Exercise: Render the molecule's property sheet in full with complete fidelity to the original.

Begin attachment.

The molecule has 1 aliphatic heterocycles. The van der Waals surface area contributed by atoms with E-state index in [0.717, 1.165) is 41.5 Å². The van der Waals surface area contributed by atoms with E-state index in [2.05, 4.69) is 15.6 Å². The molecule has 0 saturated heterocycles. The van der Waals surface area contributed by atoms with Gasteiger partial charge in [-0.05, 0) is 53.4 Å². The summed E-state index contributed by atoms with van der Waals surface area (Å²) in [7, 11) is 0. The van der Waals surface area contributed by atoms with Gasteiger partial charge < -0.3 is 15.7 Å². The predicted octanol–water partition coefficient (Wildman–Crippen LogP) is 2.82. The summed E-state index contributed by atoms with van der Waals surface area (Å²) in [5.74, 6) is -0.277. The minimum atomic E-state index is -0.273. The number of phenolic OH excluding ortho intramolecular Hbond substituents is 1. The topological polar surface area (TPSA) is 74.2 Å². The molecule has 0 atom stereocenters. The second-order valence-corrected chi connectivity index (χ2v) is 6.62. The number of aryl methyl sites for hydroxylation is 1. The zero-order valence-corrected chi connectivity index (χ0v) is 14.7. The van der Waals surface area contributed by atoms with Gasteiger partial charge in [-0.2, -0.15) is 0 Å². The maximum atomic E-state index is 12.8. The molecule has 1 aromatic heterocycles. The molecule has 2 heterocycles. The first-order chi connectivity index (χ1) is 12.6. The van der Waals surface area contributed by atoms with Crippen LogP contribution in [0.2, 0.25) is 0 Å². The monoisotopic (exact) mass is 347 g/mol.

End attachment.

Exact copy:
The molecule has 1 aliphatic heterocycles. The van der Waals surface area contributed by atoms with E-state index in [0.717, 1.165) is 41.5 Å². The van der Waals surface area contributed by atoms with E-state index in [2.05, 4.69) is 15.6 Å². The molecule has 0 saturated heterocycles. The van der Waals surface area contributed by atoms with Gasteiger partial charge in [-0.05, 0) is 53.4 Å². The summed E-state index contributed by atoms with van der Waals surface area (Å²) in [7, 11) is 0. The van der Waals surface area contributed by atoms with Gasteiger partial charge < -0.3 is 15.7 Å². The predicted octanol–water partition coefficient (Wildman–Crippen LogP) is 2.82. The summed E-state index contributed by atoms with van der Waals surface area (Å²) in [5.74, 6) is -0.277. The minimum atomic E-state index is -0.273. The number of phenolic OH excluding ortho intramolecular Hbond substituents is 1. The topological polar surface area (TPSA) is 74.2 Å². The molecule has 0 atom stereocenters. The second-order valence-corrected chi connectivity index (χ2v) is 6.62. The number of aryl methyl sites for hydroxylation is 1. The zero-order valence-corrected chi connectivity index (χ0v) is 14.7. The van der Waals surface area contributed by atoms with Gasteiger partial charge in [-0.2, -0.15) is 0 Å². The maximum atomic E-state index is 12.8. The molecule has 1 aromatic heterocycles. The molecule has 2 heterocycles. The first-order chi connectivity index (χ1) is 12.6. The van der Waals surface area contributed by atoms with Crippen LogP contribution in [0.2, 0.25) is 0 Å². The monoisotopic (exact) mass is 347 g/mol.